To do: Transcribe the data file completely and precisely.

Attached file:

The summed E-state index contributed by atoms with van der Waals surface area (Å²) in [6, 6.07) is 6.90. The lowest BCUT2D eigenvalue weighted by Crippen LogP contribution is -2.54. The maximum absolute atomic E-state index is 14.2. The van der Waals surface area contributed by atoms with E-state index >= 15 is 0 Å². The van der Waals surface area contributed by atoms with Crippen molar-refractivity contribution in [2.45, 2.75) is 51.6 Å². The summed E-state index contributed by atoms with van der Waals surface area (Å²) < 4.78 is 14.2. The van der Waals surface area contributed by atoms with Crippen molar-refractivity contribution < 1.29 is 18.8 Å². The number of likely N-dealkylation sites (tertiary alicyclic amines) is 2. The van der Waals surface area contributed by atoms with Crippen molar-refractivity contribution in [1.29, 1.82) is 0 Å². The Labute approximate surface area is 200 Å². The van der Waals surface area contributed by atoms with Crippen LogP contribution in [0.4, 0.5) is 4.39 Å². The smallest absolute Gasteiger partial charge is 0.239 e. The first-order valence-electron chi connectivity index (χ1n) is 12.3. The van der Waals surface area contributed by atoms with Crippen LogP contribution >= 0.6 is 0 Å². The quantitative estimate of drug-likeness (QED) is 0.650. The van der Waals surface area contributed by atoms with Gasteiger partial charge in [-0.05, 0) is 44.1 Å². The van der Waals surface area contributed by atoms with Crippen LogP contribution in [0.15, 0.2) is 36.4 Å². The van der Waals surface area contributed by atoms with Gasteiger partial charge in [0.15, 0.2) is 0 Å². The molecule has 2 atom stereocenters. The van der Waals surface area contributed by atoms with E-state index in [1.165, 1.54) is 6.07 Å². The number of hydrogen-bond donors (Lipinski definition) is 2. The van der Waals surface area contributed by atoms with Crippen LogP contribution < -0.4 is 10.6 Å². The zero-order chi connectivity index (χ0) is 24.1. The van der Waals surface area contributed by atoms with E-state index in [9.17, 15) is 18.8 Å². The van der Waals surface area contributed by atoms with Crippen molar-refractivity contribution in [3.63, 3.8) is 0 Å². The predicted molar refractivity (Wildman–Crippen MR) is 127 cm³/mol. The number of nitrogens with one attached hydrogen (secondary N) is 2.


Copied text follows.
The summed E-state index contributed by atoms with van der Waals surface area (Å²) in [6, 6.07) is 6.90. The lowest BCUT2D eigenvalue weighted by Crippen LogP contribution is -2.54. The maximum absolute atomic E-state index is 14.2. The van der Waals surface area contributed by atoms with E-state index >= 15 is 0 Å². The van der Waals surface area contributed by atoms with Crippen molar-refractivity contribution in [2.45, 2.75) is 51.6 Å². The summed E-state index contributed by atoms with van der Waals surface area (Å²) < 4.78 is 14.2. The van der Waals surface area contributed by atoms with Crippen molar-refractivity contribution < 1.29 is 18.8 Å². The number of likely N-dealkylation sites (tertiary alicyclic amines) is 2. The van der Waals surface area contributed by atoms with Crippen molar-refractivity contribution in [1.29, 1.82) is 0 Å². The Labute approximate surface area is 200 Å². The van der Waals surface area contributed by atoms with Crippen LogP contribution in [0.4, 0.5) is 4.39 Å². The smallest absolute Gasteiger partial charge is 0.239 e. The first-order valence-electron chi connectivity index (χ1n) is 12.3. The van der Waals surface area contributed by atoms with Crippen LogP contribution >= 0.6 is 0 Å². The quantitative estimate of drug-likeness (QED) is 0.650. The van der Waals surface area contributed by atoms with Gasteiger partial charge in [-0.05, 0) is 44.1 Å². The van der Waals surface area contributed by atoms with Crippen LogP contribution in [0.15, 0.2) is 36.4 Å². The van der Waals surface area contributed by atoms with Gasteiger partial charge in [0.15, 0.2) is 0 Å². The molecule has 2 atom stereocenters. The van der Waals surface area contributed by atoms with E-state index in [1.165, 1.54) is 6.07 Å². The number of hydrogen-bond donors (Lipinski definition) is 2. The van der Waals surface area contributed by atoms with Crippen LogP contribution < -0.4 is 10.6 Å². The zero-order chi connectivity index (χ0) is 24.1. The van der Waals surface area contributed by atoms with E-state index in [9.17, 15) is 18.8 Å². The van der Waals surface area contributed by atoms with Crippen molar-refractivity contribution in [3.63, 3.8) is 0 Å². The predicted molar refractivity (Wildman–Crippen MR) is 127 cm³/mol. The number of nitrogens with one attached hydrogen (secondary N) is 2.